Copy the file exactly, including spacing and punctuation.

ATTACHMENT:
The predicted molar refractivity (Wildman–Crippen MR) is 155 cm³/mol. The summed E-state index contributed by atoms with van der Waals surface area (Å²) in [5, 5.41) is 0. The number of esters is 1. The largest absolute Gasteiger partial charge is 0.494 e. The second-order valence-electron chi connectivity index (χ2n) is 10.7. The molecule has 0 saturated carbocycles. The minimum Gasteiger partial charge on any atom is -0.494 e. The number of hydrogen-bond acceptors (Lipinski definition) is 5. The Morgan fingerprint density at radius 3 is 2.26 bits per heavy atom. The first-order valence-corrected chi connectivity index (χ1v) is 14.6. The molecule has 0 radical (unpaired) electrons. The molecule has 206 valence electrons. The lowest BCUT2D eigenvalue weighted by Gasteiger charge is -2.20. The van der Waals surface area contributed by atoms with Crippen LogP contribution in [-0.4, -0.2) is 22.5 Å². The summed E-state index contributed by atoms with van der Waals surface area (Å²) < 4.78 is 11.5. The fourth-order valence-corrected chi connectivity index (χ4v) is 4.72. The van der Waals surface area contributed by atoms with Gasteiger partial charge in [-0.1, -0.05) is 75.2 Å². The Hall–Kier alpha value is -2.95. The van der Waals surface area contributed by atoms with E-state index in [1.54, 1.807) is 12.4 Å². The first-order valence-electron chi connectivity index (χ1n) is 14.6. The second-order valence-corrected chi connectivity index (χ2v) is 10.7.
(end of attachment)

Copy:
The predicted molar refractivity (Wildman–Crippen MR) is 155 cm³/mol. The summed E-state index contributed by atoms with van der Waals surface area (Å²) in [5, 5.41) is 0. The number of esters is 1. The largest absolute Gasteiger partial charge is 0.494 e. The second-order valence-electron chi connectivity index (χ2n) is 10.7. The molecule has 0 saturated carbocycles. The minimum Gasteiger partial charge on any atom is -0.494 e. The number of hydrogen-bond acceptors (Lipinski definition) is 5. The Morgan fingerprint density at radius 3 is 2.26 bits per heavy atom. The first-order valence-corrected chi connectivity index (χ1v) is 14.6. The molecule has 0 radical (unpaired) electrons. The molecule has 206 valence electrons. The lowest BCUT2D eigenvalue weighted by Gasteiger charge is -2.20. The van der Waals surface area contributed by atoms with Crippen LogP contribution in [-0.4, -0.2) is 22.5 Å². The summed E-state index contributed by atoms with van der Waals surface area (Å²) < 4.78 is 11.5. The fourth-order valence-corrected chi connectivity index (χ4v) is 4.72. The van der Waals surface area contributed by atoms with Gasteiger partial charge in [-0.1, -0.05) is 75.2 Å². The Hall–Kier alpha value is -2.95. The van der Waals surface area contributed by atoms with E-state index in [1.54, 1.807) is 12.4 Å². The first-order valence-electron chi connectivity index (χ1n) is 14.6. The second-order valence-corrected chi connectivity index (χ2v) is 10.7.